'The next level'. I don't know how many times I've heard that phrase, but it's a lot. Double figures, easily. I've heard it more times than I've had hot dinners that involved squirrels, for example.
"This course will take your photography to the next level..."
"All you need is this camera to take your photography to the next level..."
"Are the photography books on the next level?..."
And so on. So where is this 'next level'? Who's on it, what's the weather like and how do I get there?
It makes no sense of course. There are no levels. You can't get a black-belt in photography by beating Joe McNally in a winner-takes-all portrait contest. You can't pass your grade 8 photography exam by producing an HDR image that doesn't look radioactive or by taking a photo that conforms exactly to the rule of thirds. Sure, there are some qualifications now, but it's not the certificate that improves your photography.
We practise, we get better, we make mistakes, we learn, we get better. Sometimes we just run out of ideas and get stuck. But we keep trying.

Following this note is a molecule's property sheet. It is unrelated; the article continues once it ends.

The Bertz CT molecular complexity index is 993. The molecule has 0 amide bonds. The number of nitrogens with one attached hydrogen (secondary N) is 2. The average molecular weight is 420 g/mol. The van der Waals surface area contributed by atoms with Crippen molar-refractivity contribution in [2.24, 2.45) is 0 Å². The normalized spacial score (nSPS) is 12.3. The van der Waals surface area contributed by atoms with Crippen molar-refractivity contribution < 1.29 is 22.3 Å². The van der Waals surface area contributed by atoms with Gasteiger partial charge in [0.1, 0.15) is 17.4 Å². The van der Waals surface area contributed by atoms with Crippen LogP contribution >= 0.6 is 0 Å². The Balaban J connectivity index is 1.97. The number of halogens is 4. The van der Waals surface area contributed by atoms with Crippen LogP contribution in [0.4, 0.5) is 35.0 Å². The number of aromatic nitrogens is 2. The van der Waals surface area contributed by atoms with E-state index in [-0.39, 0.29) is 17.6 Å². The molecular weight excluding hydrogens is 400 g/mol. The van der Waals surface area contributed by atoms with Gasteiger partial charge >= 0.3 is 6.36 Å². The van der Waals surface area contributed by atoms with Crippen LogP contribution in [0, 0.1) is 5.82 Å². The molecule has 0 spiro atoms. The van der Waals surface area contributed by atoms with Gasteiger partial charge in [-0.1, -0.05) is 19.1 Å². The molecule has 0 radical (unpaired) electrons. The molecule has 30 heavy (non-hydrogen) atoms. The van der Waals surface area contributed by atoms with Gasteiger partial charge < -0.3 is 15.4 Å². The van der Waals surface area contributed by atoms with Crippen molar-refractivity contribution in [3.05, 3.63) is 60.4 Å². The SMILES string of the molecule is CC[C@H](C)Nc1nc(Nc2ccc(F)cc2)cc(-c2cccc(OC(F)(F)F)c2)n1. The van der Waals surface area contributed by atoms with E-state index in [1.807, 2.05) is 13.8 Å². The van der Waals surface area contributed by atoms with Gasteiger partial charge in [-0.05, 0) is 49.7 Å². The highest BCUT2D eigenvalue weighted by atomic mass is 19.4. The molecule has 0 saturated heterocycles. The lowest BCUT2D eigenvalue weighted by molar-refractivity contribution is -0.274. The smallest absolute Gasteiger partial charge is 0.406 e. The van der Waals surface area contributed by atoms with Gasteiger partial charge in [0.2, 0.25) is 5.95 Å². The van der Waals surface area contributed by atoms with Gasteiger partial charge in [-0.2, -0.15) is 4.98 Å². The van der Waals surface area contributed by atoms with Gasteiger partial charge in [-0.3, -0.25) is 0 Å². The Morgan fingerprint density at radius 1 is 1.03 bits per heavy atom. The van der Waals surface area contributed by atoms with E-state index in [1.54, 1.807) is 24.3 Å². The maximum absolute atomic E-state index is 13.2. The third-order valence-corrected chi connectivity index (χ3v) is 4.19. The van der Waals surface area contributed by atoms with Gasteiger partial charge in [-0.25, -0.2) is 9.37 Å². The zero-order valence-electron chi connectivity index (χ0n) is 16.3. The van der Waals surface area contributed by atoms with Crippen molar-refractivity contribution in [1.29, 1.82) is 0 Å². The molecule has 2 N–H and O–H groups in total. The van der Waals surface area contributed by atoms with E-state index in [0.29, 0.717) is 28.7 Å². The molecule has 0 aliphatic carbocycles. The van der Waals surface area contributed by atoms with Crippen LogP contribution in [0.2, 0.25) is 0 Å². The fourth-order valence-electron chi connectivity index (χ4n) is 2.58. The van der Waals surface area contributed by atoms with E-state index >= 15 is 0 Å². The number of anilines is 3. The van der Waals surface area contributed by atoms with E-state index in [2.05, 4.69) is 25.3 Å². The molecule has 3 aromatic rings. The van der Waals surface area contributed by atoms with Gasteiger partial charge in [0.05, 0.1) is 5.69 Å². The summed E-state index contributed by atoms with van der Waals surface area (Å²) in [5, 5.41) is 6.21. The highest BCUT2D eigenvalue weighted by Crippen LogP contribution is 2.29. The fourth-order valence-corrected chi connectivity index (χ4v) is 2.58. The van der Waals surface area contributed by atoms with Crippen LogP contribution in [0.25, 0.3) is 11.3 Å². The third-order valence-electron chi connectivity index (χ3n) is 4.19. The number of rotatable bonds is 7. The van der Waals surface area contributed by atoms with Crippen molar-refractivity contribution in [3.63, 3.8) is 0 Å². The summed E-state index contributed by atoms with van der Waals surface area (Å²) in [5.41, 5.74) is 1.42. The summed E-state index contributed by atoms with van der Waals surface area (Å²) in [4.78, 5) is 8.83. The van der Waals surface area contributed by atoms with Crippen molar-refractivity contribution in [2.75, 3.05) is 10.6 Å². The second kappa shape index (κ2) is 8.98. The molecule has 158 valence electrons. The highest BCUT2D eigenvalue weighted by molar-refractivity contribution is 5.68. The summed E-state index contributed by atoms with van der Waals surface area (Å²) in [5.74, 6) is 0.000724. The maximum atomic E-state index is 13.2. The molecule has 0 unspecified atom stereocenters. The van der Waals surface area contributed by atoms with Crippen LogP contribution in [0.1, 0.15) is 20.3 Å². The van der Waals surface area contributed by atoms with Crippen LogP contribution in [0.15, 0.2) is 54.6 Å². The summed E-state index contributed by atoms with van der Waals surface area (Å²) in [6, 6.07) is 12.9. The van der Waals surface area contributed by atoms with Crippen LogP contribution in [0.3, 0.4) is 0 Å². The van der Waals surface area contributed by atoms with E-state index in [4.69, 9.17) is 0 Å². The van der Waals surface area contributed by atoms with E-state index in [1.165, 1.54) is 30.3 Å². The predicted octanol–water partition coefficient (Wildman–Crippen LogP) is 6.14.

A few suggestions
- Look at other photographers work.
- Try a personal project.Find stuff you really like, and decide why you like. Pick a theme or a title and purposefully seek to make images that contribute to it.
- Slow down. Take less photos but take more time over each one.
- Take some training. There are loads of courses out there, online and in person. Just check out the work of the instructor before you sign up.
- Keep practising.
Maybe it's a more technical aspect of photography that holds you back. It did for me for a while. I'm going to writing a few posts soon to talk about some of the fundamental aspects of photography and the annoying jargon that goes with it. Photography Simplified.